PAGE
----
Clients are increasingly focused on this. They are looking at law firms as suppliers they partner with, and they want to work with diverse teams and firms that have a strong ESG policy. And I hope that we’re going to be leading the way on that.
“I am a passionate believer in diversity because not only is it morally correct, but diverse teams get much better results.”
AW: I couldn’t agree with you more. You are familiar with The Equity Project, which came out of this notion that you do better when you have diverse teams. We were not seeing that in the cases that we were funding, so we launched The Equity Project in 2018. At this point, we’ve now committed roughly $100 million to promote women and racially diverse lawyers.
What I’ve noticed most about it is not just that we’re able to fund more cases, which is terrific, but the conversations that happen at law firms when they talk about The Equity Project are for me as important, if not more so, than funding an individual case. Because I see the shift in conversation from diversity as something that needs a box checked to something that has commercial value to it. It’s of course not only the right thing but it’s also commercially smart.
You’ve set a terrific example for other female litigators and other law firm founders. You’ve gone out in the middle of Covid and created this new kind of law firm. How do you want clients and law firms to promote diversity, equity and inclusion? How do you want to see those changes come about?
NH: To touch on something you just said, they have got to stop just ticking the box. So many law firms approach diversity as something that needs to be done, without a true understanding of its importance or a belief in the power of diversity. It’s understanding all the points we’ve discussed, that it’s not just morally correct but drives better results for clients—that has to be embedded in firms. Things will follow from that. I am thrilled that The Equity Project is triggering those types of conversations because they have to be had or we will not change. Clients need to be smarter and more demanding of us as law firms. It happens with some clients. But clients must hold law firms far more accountable for the diversity of the teams and making sure that they are always diverse. To the extent that their law firms are not doing so, they shouldn’t use that firm.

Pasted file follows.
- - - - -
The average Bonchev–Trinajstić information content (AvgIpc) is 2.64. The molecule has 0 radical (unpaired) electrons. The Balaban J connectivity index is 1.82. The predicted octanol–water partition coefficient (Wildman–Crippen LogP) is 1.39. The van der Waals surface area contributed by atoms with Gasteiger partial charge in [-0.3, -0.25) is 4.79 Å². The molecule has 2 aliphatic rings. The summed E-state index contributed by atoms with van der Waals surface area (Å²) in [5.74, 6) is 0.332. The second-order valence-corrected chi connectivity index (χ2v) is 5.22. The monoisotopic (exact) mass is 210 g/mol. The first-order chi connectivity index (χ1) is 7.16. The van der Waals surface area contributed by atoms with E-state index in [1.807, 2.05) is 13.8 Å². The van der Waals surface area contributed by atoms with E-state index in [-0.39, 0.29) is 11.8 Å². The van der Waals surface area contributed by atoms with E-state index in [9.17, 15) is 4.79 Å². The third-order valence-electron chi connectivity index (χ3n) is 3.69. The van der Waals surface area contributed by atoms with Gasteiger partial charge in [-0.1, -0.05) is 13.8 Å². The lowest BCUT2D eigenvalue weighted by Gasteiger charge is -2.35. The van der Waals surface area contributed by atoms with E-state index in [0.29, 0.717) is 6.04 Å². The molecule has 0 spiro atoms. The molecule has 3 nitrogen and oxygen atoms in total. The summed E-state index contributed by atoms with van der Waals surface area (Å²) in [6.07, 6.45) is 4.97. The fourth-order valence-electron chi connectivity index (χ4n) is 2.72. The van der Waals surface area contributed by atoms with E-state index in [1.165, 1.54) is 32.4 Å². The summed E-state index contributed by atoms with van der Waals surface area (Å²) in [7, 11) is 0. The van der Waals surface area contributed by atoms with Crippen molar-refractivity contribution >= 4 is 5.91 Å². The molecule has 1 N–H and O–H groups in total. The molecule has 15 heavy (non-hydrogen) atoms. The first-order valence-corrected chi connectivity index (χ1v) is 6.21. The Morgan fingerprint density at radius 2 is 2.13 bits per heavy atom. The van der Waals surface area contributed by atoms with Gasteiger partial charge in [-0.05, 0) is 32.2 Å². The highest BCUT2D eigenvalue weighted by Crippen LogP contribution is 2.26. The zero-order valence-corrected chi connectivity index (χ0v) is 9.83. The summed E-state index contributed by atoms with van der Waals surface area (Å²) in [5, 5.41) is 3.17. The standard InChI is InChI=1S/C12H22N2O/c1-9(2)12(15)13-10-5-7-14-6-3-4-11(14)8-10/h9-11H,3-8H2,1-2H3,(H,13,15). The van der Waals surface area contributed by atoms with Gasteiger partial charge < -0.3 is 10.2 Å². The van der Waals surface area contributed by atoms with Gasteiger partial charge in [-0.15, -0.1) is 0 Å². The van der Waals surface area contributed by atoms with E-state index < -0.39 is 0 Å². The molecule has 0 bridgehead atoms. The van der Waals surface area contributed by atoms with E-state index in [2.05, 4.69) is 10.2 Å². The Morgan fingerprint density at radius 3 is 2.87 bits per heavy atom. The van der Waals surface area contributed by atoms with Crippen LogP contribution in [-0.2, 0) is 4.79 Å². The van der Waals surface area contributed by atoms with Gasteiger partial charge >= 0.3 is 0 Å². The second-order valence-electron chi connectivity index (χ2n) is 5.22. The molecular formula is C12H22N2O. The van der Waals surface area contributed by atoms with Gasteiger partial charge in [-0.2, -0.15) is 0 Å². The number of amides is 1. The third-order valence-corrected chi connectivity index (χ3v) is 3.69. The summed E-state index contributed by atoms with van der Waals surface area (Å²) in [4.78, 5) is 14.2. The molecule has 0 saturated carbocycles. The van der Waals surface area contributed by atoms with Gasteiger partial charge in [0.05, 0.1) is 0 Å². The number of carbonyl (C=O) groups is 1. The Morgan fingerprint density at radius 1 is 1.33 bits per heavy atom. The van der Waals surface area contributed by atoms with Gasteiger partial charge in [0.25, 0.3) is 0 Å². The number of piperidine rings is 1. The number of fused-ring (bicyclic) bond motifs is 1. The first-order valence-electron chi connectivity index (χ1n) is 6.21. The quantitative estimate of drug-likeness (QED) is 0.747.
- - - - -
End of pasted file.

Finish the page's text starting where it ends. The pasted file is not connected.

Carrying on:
AW: It fills me with optimism to hear that there is a real change of pace. We both have been working in the legal industry for an awfully long time, and change is awfully slow. I feel a kinship there. You’ve dived in and started your own thing. I started Burford with its founders 13 years ago, and it’s been a joy to build something new and different. What excites you most about this stage in your career?
NH: I’ve been practicing for 25 years now. It’s about being able to create something from scratch, go back to where we started, be the architect of my own firm and challenge the status quo. The worst thing anyone can say to me if I say, “Why are we doing something that way?” is “Because we’ve always done it that way.” Pallas Partners is about looking at things afresh and, at the same time, embedding into the foundation those three pillars: Diversity, pro bono and the environment. When they’re embedded, you can really grow them up and, hopefully, we’ll reach more of our targets as well.
AW: We are talking through video but the energy is palpable, and I’m excited to see where Pallas Partners goes and excited to be part of a conversation about change.
Widely regarded as a legal powerhouse and market leader, Natasha Harrison is the founder and managing partner of Pallas Partners, where she specializes in complex commercial litigation and arbitration disputes for hedge funds, private equity funds, investment banks, corporations and governments. Top ranked by Chambers, among many other accolades she has been named the HERoes Woman Role Model for pioneering gender diversity in the workplace for three years. Prior to founding Pallas Partners, she was the co-managing partner of Boies Schiller Flexner.
Aviva Will is Co-Chief Operating Officer of Burford Capital with overall responsibility for its global marketing, origination and underwriting activities. Top ranked by Chambers, she is responsible for building the teams and investment function that have fueled Burford’s growth. Before joining Burford in 2010, she was a senior litigation manager and Assistant General Counsel at Time Warner Inc., where she managed a portfolio of significant antitrust, intellectual property and complex commercial litigation, and a litigator at Cravath, Swaine & Moore.